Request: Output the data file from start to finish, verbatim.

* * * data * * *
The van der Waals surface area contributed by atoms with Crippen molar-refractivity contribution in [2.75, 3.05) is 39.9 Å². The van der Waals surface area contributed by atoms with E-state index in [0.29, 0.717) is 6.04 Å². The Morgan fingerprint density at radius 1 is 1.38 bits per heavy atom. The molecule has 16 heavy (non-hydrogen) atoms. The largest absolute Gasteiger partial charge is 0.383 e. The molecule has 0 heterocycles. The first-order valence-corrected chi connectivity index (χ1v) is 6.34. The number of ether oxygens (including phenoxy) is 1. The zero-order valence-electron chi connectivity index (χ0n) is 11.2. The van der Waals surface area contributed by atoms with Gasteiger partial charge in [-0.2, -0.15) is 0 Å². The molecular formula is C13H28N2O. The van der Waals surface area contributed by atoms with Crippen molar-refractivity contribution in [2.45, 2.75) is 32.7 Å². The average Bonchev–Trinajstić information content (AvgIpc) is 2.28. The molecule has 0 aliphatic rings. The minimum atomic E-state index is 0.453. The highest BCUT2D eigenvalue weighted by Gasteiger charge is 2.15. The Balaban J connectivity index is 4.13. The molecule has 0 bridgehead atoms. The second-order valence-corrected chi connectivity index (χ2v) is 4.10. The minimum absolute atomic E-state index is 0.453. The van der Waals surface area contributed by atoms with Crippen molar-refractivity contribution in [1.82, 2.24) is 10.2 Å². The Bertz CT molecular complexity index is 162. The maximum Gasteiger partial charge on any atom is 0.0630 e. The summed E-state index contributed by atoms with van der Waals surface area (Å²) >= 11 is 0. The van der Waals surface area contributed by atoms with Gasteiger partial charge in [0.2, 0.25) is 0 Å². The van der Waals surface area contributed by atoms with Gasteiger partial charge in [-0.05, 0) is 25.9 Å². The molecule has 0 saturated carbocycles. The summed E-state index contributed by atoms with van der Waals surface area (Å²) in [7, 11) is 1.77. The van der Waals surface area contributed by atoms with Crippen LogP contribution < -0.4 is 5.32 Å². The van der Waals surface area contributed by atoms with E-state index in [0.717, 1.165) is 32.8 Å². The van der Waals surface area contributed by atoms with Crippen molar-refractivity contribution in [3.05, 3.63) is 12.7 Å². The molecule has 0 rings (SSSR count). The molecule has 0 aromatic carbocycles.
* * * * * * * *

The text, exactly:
The van der Waals surface area contributed by atoms with Crippen molar-refractivity contribution in [2.75, 3.05) is 39.9 Å². The van der Waals surface area contributed by atoms with E-state index in [0.29, 0.717) is 6.04 Å². The Morgan fingerprint density at radius 1 is 1.38 bits per heavy atom. The molecule has 16 heavy (non-hydrogen) atoms. The largest absolute Gasteiger partial charge is 0.383 e. The molecule has 0 heterocycles. The first-order valence-corrected chi connectivity index (χ1v) is 6.34. The number of ether oxygens (including phenoxy) is 1. The zero-order valence-electron chi connectivity index (χ0n) is 11.2. The van der Waals surface area contributed by atoms with Gasteiger partial charge in [-0.2, -0.15) is 0 Å². The molecular formula is C13H28N2O. The van der Waals surface area contributed by atoms with Crippen molar-refractivity contribution in [2.45, 2.75) is 32.7 Å². The average Bonchev–Trinajstić information content (AvgIpc) is 2.28. The molecule has 0 aliphatic rings. The minimum atomic E-state index is 0.453. The highest BCUT2D eigenvalue weighted by Gasteiger charge is 2.15. The Balaban J connectivity index is 4.13. The molecule has 0 bridgehead atoms. The second-order valence-corrected chi connectivity index (χ2v) is 4.10. The minimum absolute atomic E-state index is 0.453. The van der Waals surface area contributed by atoms with Crippen molar-refractivity contribution in [1.82, 2.24) is 10.2 Å². The Bertz CT molecular complexity index is 162. The maximum Gasteiger partial charge on any atom is 0.0630 e. The summed E-state index contributed by atoms with van der Waals surface area (Å²) >= 11 is 0. The van der Waals surface area contributed by atoms with Gasteiger partial charge in [0.2, 0.25) is 0 Å². The van der Waals surface area contributed by atoms with Gasteiger partial charge in [-0.05, 0) is 25.9 Å². The molecule has 0 saturated carbocycles. The summed E-state index contributed by atoms with van der Waals surface area (Å²) in [7, 11) is 1.77. The van der Waals surface area contributed by atoms with Crippen LogP contribution < -0.4 is 5.32 Å². The van der Waals surface area contributed by atoms with E-state index in [0.717, 1.165) is 32.8 Å². The van der Waals surface area contributed by atoms with Crippen molar-refractivity contribution in [3.05, 3.63) is 12.7 Å². The molecule has 0 rings (SSSR count). The molecule has 0 aromatic carbocycles.